• IC: Colx (Fau Swamp)


    "Det var da som..."


    Colx didn't get to finish his Skakdi swear, because he was quickly interrupted by a swipe from the angered Ash Bear that knocked him to the ground.


    "Yeah, yeah," Colx mused, "you're not happy about getting a club in your head, but that's the way of things. I was bored, you were around, it's quite simple, really"


    The Ash Bear didn't seem to share his viewpoint, as it stood up on its hind legs and delivered a savage roar at the now upright Colx.


    "Yes, big hug" Colx snarked as he met the Ash Bear in a wrestling grip. Or he would have had he not first used his Impact Vision to give it pounding headache, and then rammed into it with his own, admittedly sturdy frame.


    The Ash Bear toppled over, belly up, it's legs waddling around in the air like Bog Snakes rising from the swamp to look around.


    Colx calmy walked around, to meet the Ash Bear face to face, brandishing his Zamor Launcher at it calmly, and fired off a oceanic green sphere.


    The effect was instantaneous, the erratic swinging of the Ash Bear's legs slowed til they looked like seaweed flapping gently in the ocean currents, it's roar turned sluggish and deep, coming off like a bizarre squawk you'd rather excpect out of a drunken Hapaka. The Rahi was trapped in slow motion.


    "And now to give it the old heave-ho" Colx chuckled as he laid his club down beside the Bear's head, even as it began twisting to turn itself around ever so slowly.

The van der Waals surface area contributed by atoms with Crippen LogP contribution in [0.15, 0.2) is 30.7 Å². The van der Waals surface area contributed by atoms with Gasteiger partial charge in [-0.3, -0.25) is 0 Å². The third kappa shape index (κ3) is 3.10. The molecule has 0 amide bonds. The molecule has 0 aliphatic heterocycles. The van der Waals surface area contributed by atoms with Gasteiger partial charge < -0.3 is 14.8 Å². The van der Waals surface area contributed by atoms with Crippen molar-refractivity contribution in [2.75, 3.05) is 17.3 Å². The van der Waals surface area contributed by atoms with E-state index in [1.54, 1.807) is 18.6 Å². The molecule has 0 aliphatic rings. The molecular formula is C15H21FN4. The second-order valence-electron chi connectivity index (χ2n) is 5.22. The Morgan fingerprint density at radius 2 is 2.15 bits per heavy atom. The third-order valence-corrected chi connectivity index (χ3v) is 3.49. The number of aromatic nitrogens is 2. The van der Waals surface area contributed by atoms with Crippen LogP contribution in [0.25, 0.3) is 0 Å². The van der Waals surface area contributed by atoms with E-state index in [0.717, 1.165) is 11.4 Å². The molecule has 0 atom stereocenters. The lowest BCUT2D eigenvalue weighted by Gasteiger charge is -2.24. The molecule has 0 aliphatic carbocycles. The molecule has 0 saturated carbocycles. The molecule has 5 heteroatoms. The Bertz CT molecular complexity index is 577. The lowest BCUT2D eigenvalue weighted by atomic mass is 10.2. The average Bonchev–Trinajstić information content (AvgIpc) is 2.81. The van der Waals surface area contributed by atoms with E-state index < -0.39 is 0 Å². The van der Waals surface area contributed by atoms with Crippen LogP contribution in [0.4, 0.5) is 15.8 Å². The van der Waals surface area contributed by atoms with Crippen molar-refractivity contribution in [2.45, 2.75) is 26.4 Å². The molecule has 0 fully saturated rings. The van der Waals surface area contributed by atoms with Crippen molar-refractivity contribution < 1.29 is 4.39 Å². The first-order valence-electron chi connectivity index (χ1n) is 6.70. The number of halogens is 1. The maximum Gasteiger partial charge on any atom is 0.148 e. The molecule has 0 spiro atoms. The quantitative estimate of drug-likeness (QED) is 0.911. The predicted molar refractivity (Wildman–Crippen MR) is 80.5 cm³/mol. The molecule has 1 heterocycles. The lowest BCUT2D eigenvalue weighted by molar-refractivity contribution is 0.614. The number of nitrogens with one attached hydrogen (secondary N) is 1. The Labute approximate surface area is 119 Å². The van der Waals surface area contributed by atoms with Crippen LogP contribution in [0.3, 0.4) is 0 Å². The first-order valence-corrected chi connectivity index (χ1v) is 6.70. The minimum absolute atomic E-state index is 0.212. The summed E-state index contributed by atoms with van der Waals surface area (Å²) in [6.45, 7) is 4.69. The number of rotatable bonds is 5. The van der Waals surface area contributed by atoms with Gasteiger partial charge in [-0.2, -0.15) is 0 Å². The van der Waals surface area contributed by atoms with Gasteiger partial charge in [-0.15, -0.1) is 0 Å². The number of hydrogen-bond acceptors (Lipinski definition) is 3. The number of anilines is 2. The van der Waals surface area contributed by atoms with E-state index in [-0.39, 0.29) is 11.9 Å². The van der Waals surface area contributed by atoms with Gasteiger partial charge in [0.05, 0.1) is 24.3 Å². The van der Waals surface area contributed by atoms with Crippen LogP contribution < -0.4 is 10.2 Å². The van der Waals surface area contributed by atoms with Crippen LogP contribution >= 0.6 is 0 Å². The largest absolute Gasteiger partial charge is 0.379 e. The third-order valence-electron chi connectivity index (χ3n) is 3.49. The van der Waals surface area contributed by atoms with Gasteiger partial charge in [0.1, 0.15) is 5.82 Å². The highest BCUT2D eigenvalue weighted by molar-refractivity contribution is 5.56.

"Fooore" Colx called and...




    "Ugh, that's quite a mess"

  • Tags:
  • Posted 2013-12-11 20:14:02 UTC
    BZPRPG: Le-Wahi
    View post on BZP
  • IC: Ryzen


    Ryzen stood. Handing the finished papers to Kewa, just to look over. "So you want me to put these around. I'll be out then." He grabbed the papers from the matoran, then headed out the door.


    Walking at a fast pace, Ryzen did as he was supposed to. At some stores, street lights, everywhere as he managed to. Finishing up, he stayed out on the street. Jut for a bit...

  • Tags:
  • Posted 2013-12-12 18:45:00 UTC
    BZPRPG: Le-Wahi
    View post on BZP
  • OOC: If I may...


    IC: (Fau Swamp)



    It was a voice. A word the wild Toa have never heard before. Loud enough to catch his ear. Shouting usually meant somebody was fighting, or in pain. Fighting usually meant the jungle was being disturbed for no good reason.


    He was immediately among the trees, leaping through them in the direction the sound had come from.


    OOC: If I may not, let me know and I'll erase this.

  • Tags:
  • Posted 2013-12-12 19:26:15 UTC
    BZPRPG: Le-Wahi
    View post on BZP
  • OOC: I don't mind at all.